Citizen Sleeper 2: Starward Vector is coming to Game Pass on day one, and will be inspired by Cowboy Bebop and Firefly

 The sleeper from Citizen Sleeper 2 bursts into action amongst shattered glass and neon lights.
The sleeper from Citizen Sleeper 2 bursts into action amongst shattered glass and neon lights.

I played Citizen Sleeper right before moving to a new city on my own this year, and the experience of coming to a foreign, terrifying space—only to build a home there against all odds, finding reasons to stay—was one of those irreplaceable indie gaming moments that changed the way my brain's wired. To say I'm excited for Citizen Sleeper 2: Starward Vector is an understatement, even if I'm sure it'll make me bawl my eyes out all over again.

Thankfully, developer Jump Over The Age is being charitable, allowing me to do so for the low price of a Game Pass sub, as revealed during Xbox's showcase at Gamescom 2023.

"You can expect the same freeform tabletop RPG-inspired dice based gameplay," says creator Gareth Damian Martin, "with slice-of-life stories and relatable characters. But this time you'll have a ship, build a crew, and take on contracts as you explore the Starward Belt, trying to make end's meet."

This is a dramatic shift in setting—the first game was, for me, about carving out a space for myself in a hi-tech hellscape on the corpse of an old station. Eventually, I stopped needing to worry about resources and became downright comfortable. To go from homebody to nomad is a major change, and narrative is the first game's lifeblood.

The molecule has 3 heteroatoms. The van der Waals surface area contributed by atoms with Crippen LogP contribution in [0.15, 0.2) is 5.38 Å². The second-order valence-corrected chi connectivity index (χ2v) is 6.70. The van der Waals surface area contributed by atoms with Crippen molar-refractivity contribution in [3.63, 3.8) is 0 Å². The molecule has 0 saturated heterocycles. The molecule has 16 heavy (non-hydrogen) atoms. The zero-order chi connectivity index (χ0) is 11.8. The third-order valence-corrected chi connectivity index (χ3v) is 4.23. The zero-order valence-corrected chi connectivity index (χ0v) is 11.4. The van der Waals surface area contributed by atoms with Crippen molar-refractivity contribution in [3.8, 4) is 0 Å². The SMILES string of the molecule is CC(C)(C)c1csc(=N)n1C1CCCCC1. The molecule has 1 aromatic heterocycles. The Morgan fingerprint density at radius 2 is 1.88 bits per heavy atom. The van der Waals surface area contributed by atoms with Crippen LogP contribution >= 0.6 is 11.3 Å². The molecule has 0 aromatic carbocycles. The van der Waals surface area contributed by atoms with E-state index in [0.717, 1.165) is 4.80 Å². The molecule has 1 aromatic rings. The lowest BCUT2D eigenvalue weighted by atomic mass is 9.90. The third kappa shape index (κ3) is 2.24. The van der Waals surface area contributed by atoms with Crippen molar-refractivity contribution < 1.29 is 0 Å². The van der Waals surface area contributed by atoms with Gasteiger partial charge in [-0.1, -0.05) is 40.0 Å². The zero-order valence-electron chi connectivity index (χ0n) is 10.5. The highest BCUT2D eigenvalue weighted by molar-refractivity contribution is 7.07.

"It's my attempt to capture what's special about stories like Cowboy Bebop and Firefly, where it's not about hauling tons of titanium across the galaxy, but it's about getting into trouble with a complex cast of characters, improvising, making do, and always running on the edge of disaster."

Martin goes on to show one of the locations you'll be visiting with your crewmates—Hexport, a bustling hub built on the back of three abandoned solar reflectors, taking advantage of their free power. It's in keeping with the first game's themes, with societies and industries continuing to find ways to spring up around the husks of massive capitalist collapses.

I'm psyched for Jump Over The Age's heartfelt storytelling to get me all misty-eyed again, and I'm equally fascinated by the switch in stakes. If I'm always passing through, how will I grow attached to the setting in the same way? I'm willing to bet good credits it'll manage anyway. At the time of writing you can still play the first Citizen Sleeper on Game Pass, as well as its three episodes of DLC.